- Title: Ken Loach talks "I, Daniel Blake" ahead of German release
- Date: 11th November 2016
- Summary: BERLIN, GERMANY (RECENT - OCTOBER 24, 2016) (REUTERS) (SOUNDBITE) (English) DIRECTOR, KEN LOACH, SAYING: "Now, the government denies this. But everybody knows it's true. If you are working in a job centre you will be in trouble if you don't sanction, that is stop the money, for a certain number of people each week. However good they are, if you don't do that you are in trouble as a job-centre worker. So this is, again, this is to see the person who needs help as a problem, and you've got to get rid of them as fast as possible."
- Embargoed: 26th November 2016 15:15
- Keywords: Ken Loach Daniel Blake film Cannes unemployed sanctions
- Location: BERLIN, GERMANY / UNKNOWN LOCATION
- City: BERLIN, GERMANY / UNKNOWN LOCATION
- Country: Germany
- Topics: Arts/Culture/Entertainment,Film
- Reuters ID: LVA0065802KI5
- Aspect Ratio: 16:9
- Story Text:Veteran director Ken Loach warns in his award-winning drama "I, Daniel Blake" against the negative impact of welfare cuts and spoke about the rise of the right-wing ahead of the release of his movie in Germany.
"I, Daniel Blake" tells the story of how Britain's social security system pushes a downtrodden carpenter and a single mother of two into poverty in the north-eastern English city of Newcastle.
Stand-up comedian Dave Johns plays joiner Daniel who is denied disability benefits when unable to work through illness. He befriends young mother Katie (newcomer Hayley Squires) as they battle with the authorities.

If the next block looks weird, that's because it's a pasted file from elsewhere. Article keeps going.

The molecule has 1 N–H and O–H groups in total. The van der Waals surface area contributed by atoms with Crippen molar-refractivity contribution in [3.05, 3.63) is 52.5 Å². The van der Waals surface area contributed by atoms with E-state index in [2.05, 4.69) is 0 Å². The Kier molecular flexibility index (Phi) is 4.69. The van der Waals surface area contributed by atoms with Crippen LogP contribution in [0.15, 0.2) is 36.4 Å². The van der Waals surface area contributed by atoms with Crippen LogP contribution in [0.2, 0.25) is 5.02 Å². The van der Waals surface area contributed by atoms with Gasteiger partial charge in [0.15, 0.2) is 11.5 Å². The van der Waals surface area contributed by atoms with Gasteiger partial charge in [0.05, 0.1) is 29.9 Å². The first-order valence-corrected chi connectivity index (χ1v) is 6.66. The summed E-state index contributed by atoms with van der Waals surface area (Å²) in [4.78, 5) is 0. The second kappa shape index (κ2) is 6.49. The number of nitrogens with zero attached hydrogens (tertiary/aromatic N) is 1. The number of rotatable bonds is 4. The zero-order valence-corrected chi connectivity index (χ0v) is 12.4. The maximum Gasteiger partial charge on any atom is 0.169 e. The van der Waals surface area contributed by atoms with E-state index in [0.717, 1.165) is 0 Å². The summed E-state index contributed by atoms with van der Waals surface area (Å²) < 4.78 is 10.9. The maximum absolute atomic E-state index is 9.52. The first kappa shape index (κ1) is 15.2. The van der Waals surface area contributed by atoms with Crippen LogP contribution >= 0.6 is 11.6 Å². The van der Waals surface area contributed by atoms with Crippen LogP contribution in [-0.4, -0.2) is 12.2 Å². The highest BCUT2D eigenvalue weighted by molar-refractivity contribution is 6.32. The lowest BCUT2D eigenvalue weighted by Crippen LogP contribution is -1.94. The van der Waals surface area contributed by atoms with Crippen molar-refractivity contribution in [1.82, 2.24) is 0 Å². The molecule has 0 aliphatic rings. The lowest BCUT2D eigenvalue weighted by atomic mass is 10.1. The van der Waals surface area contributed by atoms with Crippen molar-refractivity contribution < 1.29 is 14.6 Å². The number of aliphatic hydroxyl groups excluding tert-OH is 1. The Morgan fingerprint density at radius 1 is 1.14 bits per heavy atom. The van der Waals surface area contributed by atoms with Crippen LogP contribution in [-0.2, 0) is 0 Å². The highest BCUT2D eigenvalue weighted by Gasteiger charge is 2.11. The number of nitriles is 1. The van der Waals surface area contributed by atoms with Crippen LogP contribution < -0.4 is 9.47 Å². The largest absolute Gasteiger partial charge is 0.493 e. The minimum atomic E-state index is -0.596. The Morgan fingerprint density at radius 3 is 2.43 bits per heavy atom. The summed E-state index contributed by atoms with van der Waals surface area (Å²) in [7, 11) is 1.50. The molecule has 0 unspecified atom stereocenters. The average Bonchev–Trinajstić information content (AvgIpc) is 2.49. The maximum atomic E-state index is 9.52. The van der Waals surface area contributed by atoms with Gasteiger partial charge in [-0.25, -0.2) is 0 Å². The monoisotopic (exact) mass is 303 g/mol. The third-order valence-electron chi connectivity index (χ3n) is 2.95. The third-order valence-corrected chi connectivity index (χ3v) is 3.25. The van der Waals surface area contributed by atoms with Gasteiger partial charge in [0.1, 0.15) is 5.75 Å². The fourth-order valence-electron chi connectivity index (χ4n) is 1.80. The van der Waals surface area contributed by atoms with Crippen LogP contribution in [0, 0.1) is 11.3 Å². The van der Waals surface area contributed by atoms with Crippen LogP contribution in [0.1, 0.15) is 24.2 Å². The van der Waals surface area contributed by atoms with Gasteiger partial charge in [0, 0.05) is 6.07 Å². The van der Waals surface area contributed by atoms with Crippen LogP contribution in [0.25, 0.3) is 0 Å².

Loach, who won the prestigious Palme d'Or trophy at the Cannes film festival for the drama, said that the story is widespread.
"I hope it is. Because the story it reveals is very widespread. And the state bureaucracy is used to humiliate people when they have no work, when they are sick and they can't work. It's being used to tell them their situation is their own fault, they're inadequate. And if they don't do what the state demands - which they can't do in many cases - then their small amount of money will be stopped. And so hunger is being used as a weapon," the director told Reuters.
The filmmaker added that sanctions against the unemployed are not only common but demanded by job centre workers.
"Now, the government denies this. But everybody knows it's true. If you are working in a job centre you will be in trouble if you don't sanction, that is stop the money, for certain number of people each week," he said. "So this is, again, this is to see the person who needs help as a problem, and you gotta get rid of them as fast as possible."
Loach also told Reuters that he is very worried about the far-right becoming an appealing prospect for people who are frustrated with politics.
"And people are very open, and the easy answers of the right: okay, you have no work? Blame the foreigner! Blame the person with the different skin colour! Blame someone who speaks a different language. Instead of saying: this is... what they are trying to do is, they divide the working class, one from the other," said Loach.
"I, Daniel Blake" opens in cinemas in Germany on November 24.
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